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Three Europeans scoop Nobel Prize for Medicine

The Nobel Assembly on 6 October awarded the Nobel Prize in Physiology or Medicine for 2008 to Harald zur Hausen for his discovery of human papilloma viruses (HPV) causing cervical cancer and to Françoise Barré-Sinoussi and Luc Montagnier for their discovery of human immunodefi...

The Nobel Assembly on 6 October awarded the Nobel Prize in Physiology or Medicine for 2008 to Harald zur Hausen for his discovery of human papilloma viruses (HPV) causing cervical cancer and to Françoise Barré-Sinoussi and Luc Montagnier for their discovery of human immunodeficiency virus (HIV). The German and French laureates will share the SEK 10 million (EUR 1.03 million) prize, with half going to Professor zur Hausen and the other half shared between Drs Barré-Sinoussi and Montagnier. The discovery by co-investigators Drs Barré-Sinoussi and Montagnier's of the HIV retrovirus in 1983 made rapid cloning of the HIV-1 genome possible and led to the development of an HIV screening test for patients and blood products, limiting the spread of the HIV/AIDS pandemic. Their knowledge of the HIV viral replication cycle also led to the development of several classes of antiviral drugs. According to The Nobel Foundation, 'The significance of their achievements should be viewed in the context of a global ubiquitous epidemic affecting close to 1% of the population.' Professor zur Hausen detected human papilloma virus (HPV) types and isolated the HPV 16 and 18 strains. His discoveries have led to an understanding of cervical cancer that has paved the way for the development of preventive vaccines. HPV is directly linked to cervical cancer, which is a common cancer in women and accounts for more early-age deaths in developing countries than breast cancer. Dr Barré-Sinoussi, director of the Regulation of Retroviral Infections Union at the Institut Pasteur in France, has been involved in retroviral research since the 1970s and has been tirelessly dedicated to establishing permanent links between basic and clinical HIV/AIDS research. In a 2006 interview with Women in Technology International, she said that since her discovery, AIDS research has become her major personal and professional preoccupation and is the central feature of her life. She explained: 'It is difficult to be satisfied with the situation since, after 25 years of joint efforts, the epidemic continues unabated across the world [...] There has certainly been progress, but globally it pains the heart to see the ravages of this illness. Every year millions of people contract the virus, and others die. It is difficult for a researcher to feel this devastation, but it's part of the job. A bit like this manic optimism that characterises us.' Dr Barré-Sinoussi has promoted the integration of HIV/AIDS research and actions in developing countries through the Institut Pasteur International Network since the 1980s, and works on the coordination of ANRS (French national agency for AIDS research) programmes in Cambodia and Vietnam. She was working in Cambodia when news of her award was announced. Dr Montagnier, director of the World Foundation for AIDS Research in Prevention, made the HIV discovery with Dr Barré-Sinoussi. Before their discovery he had also made significant contributions to our understanding of how viruses can alter the genetic information of their host organisms, significantly advancing cancer research. Interestingly, in 1964, working with Ian MacPherson, he discovered that agar, an algal extract, could be used to culture cancer cells; their technique became standard in laboratories worldwide. In 1986, Dr Montagnier and his colleagues also discovered HIV-2, a virus similar but not identical to HIV-1. Dr Montagnier continues to be extensively involved in T-cell investigations and research for drugs to combat AIDS. Dr zur Hausen, Professor emeritus and former Chairman and Scientific Director of the German Cancer Research Centre in Germany, was for many years very focused and sure of his hypothesis that HPV, and not the herpes virus, played a major role in cervical cancer. His theories did not have popular support until he established that HPV is in fact a heterogeneous family of viruses, and that only some types cause cancer. In 1984 he cloned two types of HPV (-16 and -18); subsequently, these types of HPV alone were found in about 70% of cervical cancer biopsies from many parts of the world. (Today, we know of more than 100 different HPV phenotypes.) By making his materials available to the scientific community, he enabled the eventual development of cervical cancer vaccines that provide around 95% protection from infection by HPV-16 and -18. This may dramatically reduce the global burden attributable to HPV, a virus that causes more than 5% of all cancers worldwide. Receiving the Nobel Prize is in extreme contrast to Dr zur Hausen's experiences in 1974, when his assertion that the herpes virus was not implicated in cervical cancer was (rather embarrassingly) dismissed, and the 1980s, when circumstances caused pharmaceutical companies to become sceptical about the role of viruses in cancers and pass up a golden opportunity. 'If our original conviction that this virus must be causative had been followed through, we would have made an earlier start on a vaccine,' he lamented in a 2005 interview with Cancer World. The Nobel prizes, founded by Alfred Nobel, the Swedish industrialist who invented dynamite, are awarded to 'those who, during the preceding year, shall have conferred the greatest benefit on mankind.' The formal award ceremony will take place in Stockholm on December 10.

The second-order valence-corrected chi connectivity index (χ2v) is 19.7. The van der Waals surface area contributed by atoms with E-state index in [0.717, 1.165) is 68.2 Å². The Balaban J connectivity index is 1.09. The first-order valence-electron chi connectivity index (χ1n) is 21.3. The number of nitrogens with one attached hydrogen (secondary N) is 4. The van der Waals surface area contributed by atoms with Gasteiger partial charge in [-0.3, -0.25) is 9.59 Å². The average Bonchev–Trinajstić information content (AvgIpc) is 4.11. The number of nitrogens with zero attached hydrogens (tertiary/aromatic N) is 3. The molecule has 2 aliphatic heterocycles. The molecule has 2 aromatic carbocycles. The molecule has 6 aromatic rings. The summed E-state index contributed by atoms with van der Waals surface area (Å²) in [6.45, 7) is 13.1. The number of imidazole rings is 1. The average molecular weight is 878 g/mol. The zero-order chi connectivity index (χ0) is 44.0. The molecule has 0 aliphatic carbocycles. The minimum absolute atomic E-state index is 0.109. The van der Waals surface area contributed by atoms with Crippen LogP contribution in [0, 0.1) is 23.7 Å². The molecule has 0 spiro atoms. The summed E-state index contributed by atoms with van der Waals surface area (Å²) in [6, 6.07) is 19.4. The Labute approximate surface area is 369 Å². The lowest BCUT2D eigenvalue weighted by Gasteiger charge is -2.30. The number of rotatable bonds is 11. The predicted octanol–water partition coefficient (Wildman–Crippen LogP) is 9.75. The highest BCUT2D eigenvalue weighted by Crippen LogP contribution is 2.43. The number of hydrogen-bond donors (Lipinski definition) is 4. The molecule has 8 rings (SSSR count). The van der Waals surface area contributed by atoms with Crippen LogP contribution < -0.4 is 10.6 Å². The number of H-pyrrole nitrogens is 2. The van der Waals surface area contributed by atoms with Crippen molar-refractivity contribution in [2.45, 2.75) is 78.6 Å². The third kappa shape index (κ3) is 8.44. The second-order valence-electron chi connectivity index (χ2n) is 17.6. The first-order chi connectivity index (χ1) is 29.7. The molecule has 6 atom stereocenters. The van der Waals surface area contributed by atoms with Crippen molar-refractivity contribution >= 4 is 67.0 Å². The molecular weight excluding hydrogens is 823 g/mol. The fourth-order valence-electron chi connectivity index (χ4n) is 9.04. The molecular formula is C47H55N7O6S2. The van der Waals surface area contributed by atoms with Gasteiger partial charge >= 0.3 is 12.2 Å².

Germany, France, Sweden

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